I expect to see more fundamental breakthroughs in design patterns that are similar to the trends in traditional software development, moving from monolith to microservices. For example, a move to add new Systems 2 thinking capabilities that generalize in a more powerful way using knowledge graphs or other data structures could improve the correctness and latency of model inference while ideally maintaining end-to-end training, which has proven to be so powerful.

Making things more modular could also be a step towards better explainability, supporting ongoing efforts in responsible AI. Explainability will be increasingly important as governments worldwide introduce legislation requiring companies to understand and audit their AI systems.

Julian Bright

Platform Engineering Lead at Predibase and former Principal Solutions Architect at AWS

5. The synthetic data revolution arrives as all the best models become trained on some amount of synthetic data

2024 will mark a turning point in AI, driven by a newfound emphasis on high-quality, synthetic data.

This shift is best epitomized in 2023 by Microsoft's Phi models, demonstrating that models trained on 'textbook-quality' synthetic data can significantly outperform larger counterparts. MagicCoder models trained on simple synthetic variations of open-source code samples easily close the gap with top code models. E5 set new impressive benchmarks in text embeddings using entirely synthetic data and minimal training. In evaluation, frameworks like EvalPlus integrate synthetically generated test cases, enhancing the accuracy of LLM-synthesized code assessments. In vision, SynCLR’s use of synthetic images and captions for visual learning challenges traditional data sources, demonstrating comparable, if not superior, performance. These types of success stories with full-synthetic or hybrid-synthetic data will be more frequent, widespread, and atop the leaderboards.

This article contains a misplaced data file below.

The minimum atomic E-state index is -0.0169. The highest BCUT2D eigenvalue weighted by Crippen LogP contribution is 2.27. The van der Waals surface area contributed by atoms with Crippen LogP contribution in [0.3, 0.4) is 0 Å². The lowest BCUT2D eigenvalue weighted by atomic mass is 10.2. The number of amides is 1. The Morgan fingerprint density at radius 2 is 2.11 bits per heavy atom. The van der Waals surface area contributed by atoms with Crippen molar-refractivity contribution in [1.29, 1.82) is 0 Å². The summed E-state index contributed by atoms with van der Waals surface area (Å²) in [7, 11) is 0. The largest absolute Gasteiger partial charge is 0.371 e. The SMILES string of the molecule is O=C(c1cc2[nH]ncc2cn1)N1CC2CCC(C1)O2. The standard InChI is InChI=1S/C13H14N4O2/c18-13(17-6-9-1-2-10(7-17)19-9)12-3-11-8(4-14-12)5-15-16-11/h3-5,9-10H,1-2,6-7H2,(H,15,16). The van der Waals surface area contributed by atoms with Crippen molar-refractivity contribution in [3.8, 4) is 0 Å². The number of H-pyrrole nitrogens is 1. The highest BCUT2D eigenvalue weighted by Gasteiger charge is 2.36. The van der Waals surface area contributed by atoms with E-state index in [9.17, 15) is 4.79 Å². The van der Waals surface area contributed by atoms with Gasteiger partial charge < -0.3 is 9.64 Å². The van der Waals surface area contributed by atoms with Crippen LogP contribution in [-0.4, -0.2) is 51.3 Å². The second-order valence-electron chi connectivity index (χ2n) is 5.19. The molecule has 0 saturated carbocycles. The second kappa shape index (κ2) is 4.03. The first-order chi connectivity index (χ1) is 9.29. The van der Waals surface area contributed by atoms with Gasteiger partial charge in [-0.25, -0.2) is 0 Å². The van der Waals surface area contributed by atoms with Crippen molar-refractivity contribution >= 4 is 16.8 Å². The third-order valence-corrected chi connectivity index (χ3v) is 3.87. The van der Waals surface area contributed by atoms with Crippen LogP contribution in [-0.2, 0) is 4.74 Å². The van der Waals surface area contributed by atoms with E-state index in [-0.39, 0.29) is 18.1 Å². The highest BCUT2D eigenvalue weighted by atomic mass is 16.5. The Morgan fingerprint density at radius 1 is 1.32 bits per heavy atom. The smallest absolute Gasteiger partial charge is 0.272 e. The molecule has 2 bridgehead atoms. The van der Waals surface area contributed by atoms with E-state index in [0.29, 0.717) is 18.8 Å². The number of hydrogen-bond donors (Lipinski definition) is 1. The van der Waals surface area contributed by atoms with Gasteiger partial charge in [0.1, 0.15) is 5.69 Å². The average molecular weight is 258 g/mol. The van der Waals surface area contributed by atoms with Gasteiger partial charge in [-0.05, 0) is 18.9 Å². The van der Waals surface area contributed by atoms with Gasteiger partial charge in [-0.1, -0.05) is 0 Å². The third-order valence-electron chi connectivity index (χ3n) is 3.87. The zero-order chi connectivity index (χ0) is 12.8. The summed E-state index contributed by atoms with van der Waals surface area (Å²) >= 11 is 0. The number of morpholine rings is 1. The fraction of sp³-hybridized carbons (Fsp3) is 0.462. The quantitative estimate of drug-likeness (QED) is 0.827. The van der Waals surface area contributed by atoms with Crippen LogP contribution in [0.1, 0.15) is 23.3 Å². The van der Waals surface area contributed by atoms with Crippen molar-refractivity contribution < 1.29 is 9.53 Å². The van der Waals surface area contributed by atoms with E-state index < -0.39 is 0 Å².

In 2024, the focus will pivot towards datasets that are smaller in scale but unparalleled in quality. The continued affirmation that models tuned with a few thousand meticulously curated examples can easily surpass those trained on millions of mediocre ones will redefine the standards for data curation in AI. Synthetic data will complement or supplant traditional data sources, marking a significant milestone in the evolution of artificial intelligence.

Justin Zhao

Staff Engineer at Predibase and maintainer of Ludwig, and former Sr. Engineer and NLP researcher at Google 

6. LLM hallucinations become a thing of the past as training techniques evolve

One of the biggest challenges of putting LLMs into production today is hallucinations, i.e., when models generate inaccurate or made-up outputs that are factually incorrect and don’t conform to real patterns. The current approaches to dealing with hallucinations include prompting techniques like Chain-of-Thought (CoT) and self-consistency, Retrieval Augmented Generation (RAG) methods involving interactions of embedding models, vector databases, and approximate kNN search algorithms, fine-tuning using parameter efficient methods such as LoRA and IA3, or building in guardrails around the outputs of LLMs to add quality and structure validation. While all of these methods work independently or in conjunction to reduce the impact of hallucinations, none of them completely fix model hallucinations because of the fundamental limitation of the training objective - next token prediction, which is a probabilistic task.

In 2024, we will see significant improvements in reducing LLM hallucinations. In the short term, I expect a stronger "better together" story for RAG + fine-tuning that involves joint embedder and LLM fine-tuning, building on the original RA-DIT paper and improving knowledge utilization and contextual awareness. There will be a paradigm shift from model-centric to data-centric pretraining, where pretraining data will become highly curated, often synthetically generated and pruned, and with domain adaptation at the pretraining stage to restrict the model’s outputs and prevent the sleeper agent phenomenon and to deal with any legal issues from pretraining on the web. 

The most aspirational change I expect to see is either the creation of a new LLM training objective that is no longer next token prediction but perhaps involves a method to infuse symbolic representations into the training objective to better guide and improve reasoning capabilities with priors or a better way to dynamically inject symbolic representations at inference time that’s not based on approximate nearest neighbor search that we currently see with RAG.

Arnav Garg

ML Engineer at Predibase and maintainer of Ludwig and former ML Scientist at Atlassian

7. Data (not LLMs) becomes the competitive moat